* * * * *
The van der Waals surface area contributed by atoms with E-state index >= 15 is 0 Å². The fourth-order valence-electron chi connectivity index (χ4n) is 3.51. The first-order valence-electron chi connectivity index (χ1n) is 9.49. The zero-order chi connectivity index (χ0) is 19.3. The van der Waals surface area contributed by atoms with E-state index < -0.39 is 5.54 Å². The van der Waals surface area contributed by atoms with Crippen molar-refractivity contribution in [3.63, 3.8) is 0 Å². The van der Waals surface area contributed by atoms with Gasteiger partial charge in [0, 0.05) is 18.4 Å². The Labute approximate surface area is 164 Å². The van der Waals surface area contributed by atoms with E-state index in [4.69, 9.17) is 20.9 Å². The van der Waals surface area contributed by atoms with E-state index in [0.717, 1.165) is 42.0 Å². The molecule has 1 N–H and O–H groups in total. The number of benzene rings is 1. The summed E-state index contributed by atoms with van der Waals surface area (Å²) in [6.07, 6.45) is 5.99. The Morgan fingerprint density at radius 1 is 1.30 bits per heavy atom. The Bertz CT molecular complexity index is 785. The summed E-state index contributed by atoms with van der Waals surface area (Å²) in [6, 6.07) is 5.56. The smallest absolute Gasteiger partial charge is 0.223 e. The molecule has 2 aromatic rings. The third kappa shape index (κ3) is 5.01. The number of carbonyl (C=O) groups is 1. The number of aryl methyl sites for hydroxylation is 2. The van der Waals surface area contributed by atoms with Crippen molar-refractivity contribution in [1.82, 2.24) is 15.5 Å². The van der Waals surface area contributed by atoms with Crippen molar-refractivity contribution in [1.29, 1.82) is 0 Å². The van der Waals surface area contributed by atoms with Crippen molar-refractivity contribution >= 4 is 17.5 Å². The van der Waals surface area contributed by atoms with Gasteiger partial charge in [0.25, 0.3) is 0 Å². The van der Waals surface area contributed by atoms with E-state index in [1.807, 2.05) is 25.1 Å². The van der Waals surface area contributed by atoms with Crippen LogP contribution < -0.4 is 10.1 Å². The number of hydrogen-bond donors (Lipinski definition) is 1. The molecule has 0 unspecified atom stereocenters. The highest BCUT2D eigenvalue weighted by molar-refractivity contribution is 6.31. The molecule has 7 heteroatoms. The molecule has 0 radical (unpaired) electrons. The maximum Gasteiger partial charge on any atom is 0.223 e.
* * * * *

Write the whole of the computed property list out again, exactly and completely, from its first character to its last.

The van der Waals surface area contributed by atoms with E-state index >= 15 is 0 Å². The fourth-order valence-electron chi connectivity index (χ4n) is 3.51. The first-order valence-electron chi connectivity index (χ1n) is 9.49. The zero-order chi connectivity index (χ0) is 19.3. The van der Waals surface area contributed by atoms with E-state index < -0.39 is 5.54 Å². The van der Waals surface area contributed by atoms with Crippen molar-refractivity contribution in [3.63, 3.8) is 0 Å². The van der Waals surface area contributed by atoms with Gasteiger partial charge in [0, 0.05) is 18.4 Å². The Labute approximate surface area is 164 Å². The van der Waals surface area contributed by atoms with E-state index in [4.69, 9.17) is 20.9 Å². The van der Waals surface area contributed by atoms with E-state index in [0.717, 1.165) is 42.0 Å². The molecule has 1 N–H and O–H groups in total. The number of benzene rings is 1. The summed E-state index contributed by atoms with van der Waals surface area (Å²) in [6.07, 6.45) is 5.99. The Morgan fingerprint density at radius 1 is 1.30 bits per heavy atom. The Bertz CT molecular complexity index is 785. The summed E-state index contributed by atoms with van der Waals surface area (Å²) in [6, 6.07) is 5.56. The smallest absolute Gasteiger partial charge is 0.223 e. The molecule has 2 aromatic rings. The third kappa shape index (κ3) is 5.01. The number of carbonyl (C=O) groups is 1. The number of aryl methyl sites for hydroxylation is 2. The van der Waals surface area contributed by atoms with Crippen molar-refractivity contribution in [1.82, 2.24) is 15.5 Å². The van der Waals surface area contributed by atoms with Crippen molar-refractivity contribution in [1.29, 1.82) is 0 Å². The van der Waals surface area contributed by atoms with Crippen molar-refractivity contribution >= 4 is 17.5 Å². The van der Waals surface area contributed by atoms with Gasteiger partial charge in [0.25, 0.3) is 0 Å². The van der Waals surface area contributed by atoms with E-state index in [1.807, 2.05) is 25.1 Å². The van der Waals surface area contributed by atoms with Crippen LogP contribution < -0.4 is 10.1 Å². The number of hydrogen-bond donors (Lipinski definition) is 1. The molecule has 0 unspecified atom stereocenters. The highest BCUT2D eigenvalue weighted by molar-refractivity contribution is 6.31. The molecule has 7 heteroatoms. The molecule has 0 radical (unpaired) electrons. The maximum Gasteiger partial charge on any atom is 0.223 e.